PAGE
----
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Lecture
Feb 27, 2018

I think you and I both fell hard for Jeff Shore and Jon Fisher’s room, which is motion-activated, and the sound aspect of it is crucial. Though they’re also the ones who completely obliterated their cylinder by building a square video projection room inside it. Those guys are so, so good. Christina Rees in “A Conversation About Art and the Silos on Sawyer,” Rainey Knudson and Christina Rees, Glasstire, October 30, 2017

Lecture
Mar 06, 2018

Having lived and worked fluidly between three different cities (New York, Miami, and his hometown of Lima, Peru), William Cordova creates artwork that deals with his real-life issues of transition and displacement. . . . Often site-specific, Cordova’s installations challenge preexisting histories of the places they occupy and present new perspectives on the fleeting significance of his subjects. Artsy, “William Cordova: Biography”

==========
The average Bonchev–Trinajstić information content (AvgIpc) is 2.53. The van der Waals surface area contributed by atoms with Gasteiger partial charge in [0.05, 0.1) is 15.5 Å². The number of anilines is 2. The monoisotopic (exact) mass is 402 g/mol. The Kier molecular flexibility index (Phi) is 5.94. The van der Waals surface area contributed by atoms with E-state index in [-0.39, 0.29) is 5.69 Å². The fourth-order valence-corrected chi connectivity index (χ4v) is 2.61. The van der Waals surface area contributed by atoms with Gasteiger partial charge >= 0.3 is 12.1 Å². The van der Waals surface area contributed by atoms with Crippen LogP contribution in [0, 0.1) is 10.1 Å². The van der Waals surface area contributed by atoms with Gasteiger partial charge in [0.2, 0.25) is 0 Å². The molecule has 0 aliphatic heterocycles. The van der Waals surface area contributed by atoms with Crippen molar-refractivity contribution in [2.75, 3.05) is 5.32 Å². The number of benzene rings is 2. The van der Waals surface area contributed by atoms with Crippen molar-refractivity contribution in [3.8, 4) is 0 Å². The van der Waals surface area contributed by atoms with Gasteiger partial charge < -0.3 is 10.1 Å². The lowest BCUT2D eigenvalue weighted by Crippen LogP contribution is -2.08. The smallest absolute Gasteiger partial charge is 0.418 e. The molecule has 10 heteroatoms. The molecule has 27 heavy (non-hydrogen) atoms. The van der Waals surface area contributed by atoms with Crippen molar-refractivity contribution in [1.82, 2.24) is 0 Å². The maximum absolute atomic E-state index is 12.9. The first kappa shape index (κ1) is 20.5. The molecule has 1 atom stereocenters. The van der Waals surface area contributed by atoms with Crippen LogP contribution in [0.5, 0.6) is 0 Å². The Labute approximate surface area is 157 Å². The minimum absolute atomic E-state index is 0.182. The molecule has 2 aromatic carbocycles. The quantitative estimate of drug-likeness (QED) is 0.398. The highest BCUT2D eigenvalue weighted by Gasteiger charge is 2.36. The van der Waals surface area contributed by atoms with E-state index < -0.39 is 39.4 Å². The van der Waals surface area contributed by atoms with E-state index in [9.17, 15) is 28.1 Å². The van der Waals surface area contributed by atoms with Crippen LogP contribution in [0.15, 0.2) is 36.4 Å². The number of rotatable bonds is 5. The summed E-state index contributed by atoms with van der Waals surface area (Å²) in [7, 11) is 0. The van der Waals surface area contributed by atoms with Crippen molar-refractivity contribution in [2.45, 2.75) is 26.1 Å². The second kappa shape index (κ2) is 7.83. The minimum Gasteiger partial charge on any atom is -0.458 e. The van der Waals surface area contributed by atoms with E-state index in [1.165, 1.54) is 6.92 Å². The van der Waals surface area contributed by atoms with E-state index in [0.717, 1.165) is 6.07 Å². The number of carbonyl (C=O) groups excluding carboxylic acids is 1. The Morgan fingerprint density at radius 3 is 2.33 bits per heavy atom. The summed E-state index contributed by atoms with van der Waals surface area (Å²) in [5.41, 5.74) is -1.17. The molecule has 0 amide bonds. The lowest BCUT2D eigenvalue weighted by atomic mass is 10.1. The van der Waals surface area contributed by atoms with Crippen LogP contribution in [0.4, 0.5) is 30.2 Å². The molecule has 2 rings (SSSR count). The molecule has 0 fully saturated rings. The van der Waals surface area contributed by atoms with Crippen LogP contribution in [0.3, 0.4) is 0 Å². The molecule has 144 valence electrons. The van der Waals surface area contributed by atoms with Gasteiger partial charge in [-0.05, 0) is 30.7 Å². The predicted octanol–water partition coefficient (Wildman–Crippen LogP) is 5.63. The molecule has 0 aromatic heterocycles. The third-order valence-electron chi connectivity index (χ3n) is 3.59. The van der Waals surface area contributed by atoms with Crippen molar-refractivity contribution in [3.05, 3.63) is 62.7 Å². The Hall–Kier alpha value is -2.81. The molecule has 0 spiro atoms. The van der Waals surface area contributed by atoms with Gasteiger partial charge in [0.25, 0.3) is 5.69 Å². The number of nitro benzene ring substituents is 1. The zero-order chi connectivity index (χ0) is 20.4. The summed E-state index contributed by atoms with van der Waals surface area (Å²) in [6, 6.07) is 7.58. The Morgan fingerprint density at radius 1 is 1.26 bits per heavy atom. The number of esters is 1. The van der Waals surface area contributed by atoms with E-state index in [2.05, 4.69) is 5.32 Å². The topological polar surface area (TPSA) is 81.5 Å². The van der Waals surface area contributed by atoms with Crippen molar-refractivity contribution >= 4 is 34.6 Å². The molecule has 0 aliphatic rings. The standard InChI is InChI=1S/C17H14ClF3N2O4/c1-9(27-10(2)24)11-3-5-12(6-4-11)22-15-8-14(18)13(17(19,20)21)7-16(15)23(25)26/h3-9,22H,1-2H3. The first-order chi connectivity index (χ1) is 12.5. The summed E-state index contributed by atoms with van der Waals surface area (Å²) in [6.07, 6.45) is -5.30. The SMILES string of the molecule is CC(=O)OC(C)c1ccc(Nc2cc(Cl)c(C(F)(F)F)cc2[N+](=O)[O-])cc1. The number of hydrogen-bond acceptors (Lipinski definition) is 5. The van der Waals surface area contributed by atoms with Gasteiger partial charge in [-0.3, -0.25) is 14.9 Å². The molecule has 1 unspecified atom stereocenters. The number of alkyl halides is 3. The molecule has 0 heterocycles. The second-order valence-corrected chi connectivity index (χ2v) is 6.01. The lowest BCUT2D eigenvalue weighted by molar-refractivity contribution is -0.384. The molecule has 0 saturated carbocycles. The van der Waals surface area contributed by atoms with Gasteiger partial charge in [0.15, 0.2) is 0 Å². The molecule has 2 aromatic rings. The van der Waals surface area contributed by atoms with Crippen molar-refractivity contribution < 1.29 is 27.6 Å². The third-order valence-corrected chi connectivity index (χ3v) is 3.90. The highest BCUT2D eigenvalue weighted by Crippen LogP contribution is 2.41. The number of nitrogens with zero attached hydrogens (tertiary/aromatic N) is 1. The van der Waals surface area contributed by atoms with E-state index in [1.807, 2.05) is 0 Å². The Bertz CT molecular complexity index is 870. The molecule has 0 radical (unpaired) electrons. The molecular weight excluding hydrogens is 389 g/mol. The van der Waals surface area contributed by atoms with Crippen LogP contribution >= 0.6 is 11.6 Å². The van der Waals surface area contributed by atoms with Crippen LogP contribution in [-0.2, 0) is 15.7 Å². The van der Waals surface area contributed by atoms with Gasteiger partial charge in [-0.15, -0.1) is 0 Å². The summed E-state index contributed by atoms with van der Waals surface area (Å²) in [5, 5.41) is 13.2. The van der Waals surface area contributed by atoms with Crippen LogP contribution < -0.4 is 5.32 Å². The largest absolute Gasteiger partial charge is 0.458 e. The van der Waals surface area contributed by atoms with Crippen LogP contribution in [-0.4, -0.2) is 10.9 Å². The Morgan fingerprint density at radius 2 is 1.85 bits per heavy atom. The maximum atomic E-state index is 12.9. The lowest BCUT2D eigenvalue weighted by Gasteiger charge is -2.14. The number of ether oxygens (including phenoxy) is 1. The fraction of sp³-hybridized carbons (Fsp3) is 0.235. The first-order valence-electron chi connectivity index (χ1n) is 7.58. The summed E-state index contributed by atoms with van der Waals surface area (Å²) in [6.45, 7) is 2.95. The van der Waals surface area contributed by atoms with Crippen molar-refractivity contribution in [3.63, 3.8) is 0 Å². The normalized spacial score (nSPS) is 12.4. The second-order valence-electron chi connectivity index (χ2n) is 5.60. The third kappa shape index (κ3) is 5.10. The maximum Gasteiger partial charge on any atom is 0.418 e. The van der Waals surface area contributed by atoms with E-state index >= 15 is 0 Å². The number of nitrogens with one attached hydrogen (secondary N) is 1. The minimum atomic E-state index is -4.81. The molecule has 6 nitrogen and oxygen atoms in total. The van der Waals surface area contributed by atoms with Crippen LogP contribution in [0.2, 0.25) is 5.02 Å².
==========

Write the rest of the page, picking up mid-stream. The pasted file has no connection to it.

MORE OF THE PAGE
Lecture
Mar 20, 2018

Soon after Roy Lichtenstein’s Pop paintings exploded on the art scene in the 1960s, observers grew curious about the popular roots of his work. Critics, curators, and scholars began to trace his borrowed imagery back to the comic books, newspapers, and other commercial printed media from which it came. Michael Lobel

Lecture
Mar 27, 2018

Over the last few years, Kamrooz Aram’s paintings have sought to rehabilitate the status of ornament and pattern within modernist aesthetics. Challenging the epithet ‘decorative’, Aram uses ornament conceptually.
Murtaza Vali, “Kamrooz Aram: Recollections for a Room,” ArtReview Asia

Lecture
Apr 03, 2018

“The work’s a combination of radicalism and humanism,” she says. “When I stand in front of these paintings, it forces me to be there in a way I recognize as essential to my well-being.” Artist Roni Horn quoted in Howie Kahn, “Home Is Where the Art Is: The Ryman Family,” Wall Street Journal, November 17, 2015

Lecture
Apr 10, 2018

Bradford’s figures are all generically human yet singular in their execution, as if they tripped out of the brush and landed in unpredictable ways. As a fulcrum to build and drive her storylines, she uses the goofy little things that paint and accidental shapes can do. And hidden in her cavalier brushwork are wise and focused decisions.

Michael Frank Blair, “Katherine Bradford at the Modern Art Museum of Fort Worth,” Glasstire, December 9, 2017